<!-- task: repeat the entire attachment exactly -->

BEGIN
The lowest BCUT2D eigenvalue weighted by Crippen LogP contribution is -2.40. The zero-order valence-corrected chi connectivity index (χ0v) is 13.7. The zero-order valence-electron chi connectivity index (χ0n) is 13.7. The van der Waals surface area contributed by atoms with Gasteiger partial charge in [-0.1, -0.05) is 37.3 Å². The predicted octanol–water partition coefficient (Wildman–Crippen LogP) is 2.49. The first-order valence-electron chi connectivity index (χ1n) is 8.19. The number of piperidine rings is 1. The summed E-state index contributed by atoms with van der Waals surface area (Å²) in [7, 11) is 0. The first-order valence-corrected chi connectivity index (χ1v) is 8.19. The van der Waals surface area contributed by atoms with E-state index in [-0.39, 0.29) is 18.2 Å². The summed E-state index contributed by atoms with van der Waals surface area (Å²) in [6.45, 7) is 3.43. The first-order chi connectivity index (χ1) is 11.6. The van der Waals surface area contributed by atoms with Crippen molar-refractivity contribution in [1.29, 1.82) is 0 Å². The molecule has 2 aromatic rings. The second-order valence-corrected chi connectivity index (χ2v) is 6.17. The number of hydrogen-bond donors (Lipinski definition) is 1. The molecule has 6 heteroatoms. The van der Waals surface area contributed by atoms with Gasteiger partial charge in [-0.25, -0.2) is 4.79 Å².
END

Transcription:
The lowest BCUT2D eigenvalue weighted by Crippen LogP contribution is -2.40. The zero-order valence-corrected chi connectivity index (χ0v) is 13.7. The zero-order valence-electron chi connectivity index (χ0n) is 13.7. The van der Waals surface area contributed by atoms with Gasteiger partial charge in [-0.1, -0.05) is 37.3 Å². The predicted octanol–water partition coefficient (Wildman–Crippen LogP) is 2.49. The first-order valence-electron chi connectivity index (χ1n) is 8.19. The number of piperidine rings is 1. The summed E-state index contributed by atoms with van der Waals surface area (Å²) in [7, 11) is 0. The first-order valence-corrected chi connectivity index (χ1v) is 8.19. The van der Waals surface area contributed by atoms with E-state index in [-0.39, 0.29) is 18.2 Å². The summed E-state index contributed by atoms with van der Waals surface area (Å²) in [6.45, 7) is 3.43. The first-order chi connectivity index (χ1) is 11.6. The van der Waals surface area contributed by atoms with Crippen molar-refractivity contribution in [1.29, 1.82) is 0 Å². The molecule has 2 aromatic rings. The second-order valence-corrected chi connectivity index (χ2v) is 6.17. The number of hydrogen-bond donors (Lipinski definition) is 1. The molecule has 6 heteroatoms. The van der Waals surface area contributed by atoms with Gasteiger partial charge in [-0.25, -0.2) is 4.79 Å².